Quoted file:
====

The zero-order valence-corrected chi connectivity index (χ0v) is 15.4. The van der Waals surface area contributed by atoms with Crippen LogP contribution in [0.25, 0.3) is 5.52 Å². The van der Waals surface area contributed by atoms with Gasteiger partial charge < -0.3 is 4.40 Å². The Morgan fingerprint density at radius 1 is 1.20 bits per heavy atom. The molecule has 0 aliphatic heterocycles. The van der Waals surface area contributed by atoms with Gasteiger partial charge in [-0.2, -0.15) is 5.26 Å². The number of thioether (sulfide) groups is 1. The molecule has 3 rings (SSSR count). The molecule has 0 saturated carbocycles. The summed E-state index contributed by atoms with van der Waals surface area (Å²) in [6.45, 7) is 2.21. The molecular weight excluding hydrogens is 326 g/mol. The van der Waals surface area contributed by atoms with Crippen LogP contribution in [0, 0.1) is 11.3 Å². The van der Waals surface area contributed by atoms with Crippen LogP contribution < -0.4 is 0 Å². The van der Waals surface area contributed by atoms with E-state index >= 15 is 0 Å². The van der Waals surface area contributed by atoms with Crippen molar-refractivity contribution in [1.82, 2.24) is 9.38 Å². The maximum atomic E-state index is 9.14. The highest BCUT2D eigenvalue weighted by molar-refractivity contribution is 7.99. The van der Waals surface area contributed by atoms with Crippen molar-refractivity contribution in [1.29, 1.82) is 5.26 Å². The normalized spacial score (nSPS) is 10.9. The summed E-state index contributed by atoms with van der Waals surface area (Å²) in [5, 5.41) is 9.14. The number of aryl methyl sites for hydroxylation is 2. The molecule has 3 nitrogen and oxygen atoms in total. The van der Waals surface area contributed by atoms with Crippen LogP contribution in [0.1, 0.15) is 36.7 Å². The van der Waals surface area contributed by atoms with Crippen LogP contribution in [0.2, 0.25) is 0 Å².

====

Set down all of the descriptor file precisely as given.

The zero-order valence-corrected chi connectivity index (χ0v) is 15.4. The van der Waals surface area contributed by atoms with Crippen LogP contribution in [0.25, 0.3) is 5.52 Å². The van der Waals surface area contributed by atoms with Gasteiger partial charge < -0.3 is 4.40 Å². The Morgan fingerprint density at radius 1 is 1.20 bits per heavy atom. The molecule has 0 aliphatic heterocycles. The van der Waals surface area contributed by atoms with Gasteiger partial charge in [-0.2, -0.15) is 5.26 Å². The number of thioether (sulfide) groups is 1. The molecule has 3 rings (SSSR count). The molecule has 0 saturated carbocycles. The summed E-state index contributed by atoms with van der Waals surface area (Å²) in [6.45, 7) is 2.21. The molecular weight excluding hydrogens is 326 g/mol. The van der Waals surface area contributed by atoms with Crippen LogP contribution in [0, 0.1) is 11.3 Å². The van der Waals surface area contributed by atoms with Crippen LogP contribution < -0.4 is 0 Å². The van der Waals surface area contributed by atoms with E-state index >= 15 is 0 Å². The van der Waals surface area contributed by atoms with Crippen molar-refractivity contribution in [1.82, 2.24) is 9.38 Å². The maximum atomic E-state index is 9.14. The highest BCUT2D eigenvalue weighted by molar-refractivity contribution is 7.99. The van der Waals surface area contributed by atoms with Crippen molar-refractivity contribution in [1.29, 1.82) is 5.26 Å². The normalized spacial score (nSPS) is 10.9. The summed E-state index contributed by atoms with van der Waals surface area (Å²) in [5, 5.41) is 9.14. The number of aryl methyl sites for hydroxylation is 2. The molecule has 3 nitrogen and oxygen atoms in total. The van der Waals surface area contributed by atoms with Crippen LogP contribution in [0.1, 0.15) is 36.7 Å². The van der Waals surface area contributed by atoms with Crippen LogP contribution in [0.2, 0.25) is 0 Å².